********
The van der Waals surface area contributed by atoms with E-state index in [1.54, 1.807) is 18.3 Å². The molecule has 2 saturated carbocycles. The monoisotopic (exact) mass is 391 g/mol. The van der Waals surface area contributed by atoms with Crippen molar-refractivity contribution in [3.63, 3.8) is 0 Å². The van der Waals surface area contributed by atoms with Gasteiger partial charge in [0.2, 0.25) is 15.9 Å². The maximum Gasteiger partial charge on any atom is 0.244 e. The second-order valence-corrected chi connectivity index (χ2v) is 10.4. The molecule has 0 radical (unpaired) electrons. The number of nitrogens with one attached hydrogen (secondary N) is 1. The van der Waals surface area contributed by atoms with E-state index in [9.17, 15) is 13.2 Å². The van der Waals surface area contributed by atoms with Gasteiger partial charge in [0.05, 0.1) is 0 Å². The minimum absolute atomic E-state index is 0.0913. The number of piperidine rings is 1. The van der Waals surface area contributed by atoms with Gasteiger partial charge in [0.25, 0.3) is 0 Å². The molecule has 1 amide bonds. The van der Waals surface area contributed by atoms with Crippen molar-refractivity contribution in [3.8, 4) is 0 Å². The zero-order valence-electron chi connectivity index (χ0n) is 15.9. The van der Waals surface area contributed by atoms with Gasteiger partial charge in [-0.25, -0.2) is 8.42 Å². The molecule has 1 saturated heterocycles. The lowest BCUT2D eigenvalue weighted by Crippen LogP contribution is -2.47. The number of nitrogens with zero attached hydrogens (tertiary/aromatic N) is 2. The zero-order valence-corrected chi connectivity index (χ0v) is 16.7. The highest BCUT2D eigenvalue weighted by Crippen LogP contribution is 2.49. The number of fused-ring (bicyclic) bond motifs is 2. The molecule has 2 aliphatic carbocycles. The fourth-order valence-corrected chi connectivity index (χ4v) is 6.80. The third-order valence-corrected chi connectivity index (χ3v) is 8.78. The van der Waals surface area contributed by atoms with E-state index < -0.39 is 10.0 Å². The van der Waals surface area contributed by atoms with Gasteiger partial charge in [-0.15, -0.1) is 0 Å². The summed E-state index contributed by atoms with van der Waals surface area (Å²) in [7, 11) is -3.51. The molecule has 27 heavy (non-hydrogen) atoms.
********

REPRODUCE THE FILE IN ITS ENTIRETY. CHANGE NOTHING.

The van der Waals surface area contributed by atoms with E-state index in [1.54, 1.807) is 18.3 Å². The molecule has 2 saturated carbocycles. The monoisotopic (exact) mass is 391 g/mol. The van der Waals surface area contributed by atoms with Crippen molar-refractivity contribution in [3.63, 3.8) is 0 Å². The van der Waals surface area contributed by atoms with Gasteiger partial charge in [0.2, 0.25) is 15.9 Å². The maximum Gasteiger partial charge on any atom is 0.244 e. The second-order valence-corrected chi connectivity index (χ2v) is 10.4. The molecule has 0 radical (unpaired) electrons. The number of nitrogens with one attached hydrogen (secondary N) is 1. The van der Waals surface area contributed by atoms with E-state index in [9.17, 15) is 13.2 Å². The van der Waals surface area contributed by atoms with Gasteiger partial charge in [0.05, 0.1) is 0 Å². The minimum absolute atomic E-state index is 0.0913. The number of piperidine rings is 1. The van der Waals surface area contributed by atoms with Gasteiger partial charge in [0.25, 0.3) is 0 Å². The molecule has 1 amide bonds. The van der Waals surface area contributed by atoms with Crippen molar-refractivity contribution in [3.8, 4) is 0 Å². The zero-order valence-electron chi connectivity index (χ0n) is 15.9. The van der Waals surface area contributed by atoms with Gasteiger partial charge in [-0.25, -0.2) is 8.42 Å². The molecule has 1 saturated heterocycles. The lowest BCUT2D eigenvalue weighted by Crippen LogP contribution is -2.47. The number of nitrogens with zero attached hydrogens (tertiary/aromatic N) is 2. The zero-order valence-corrected chi connectivity index (χ0v) is 16.7. The highest BCUT2D eigenvalue weighted by Crippen LogP contribution is 2.49. The number of fused-ring (bicyclic) bond motifs is 2. The molecule has 2 aliphatic carbocycles. The fourth-order valence-corrected chi connectivity index (χ4v) is 6.80. The third-order valence-corrected chi connectivity index (χ3v) is 8.78. The van der Waals surface area contributed by atoms with E-state index < -0.39 is 10.0 Å². The van der Waals surface area contributed by atoms with Gasteiger partial charge in [-0.15, -0.1) is 0 Å². The summed E-state index contributed by atoms with van der Waals surface area (Å²) in [7, 11) is -3.51. The molecule has 27 heavy (non-hydrogen) atoms.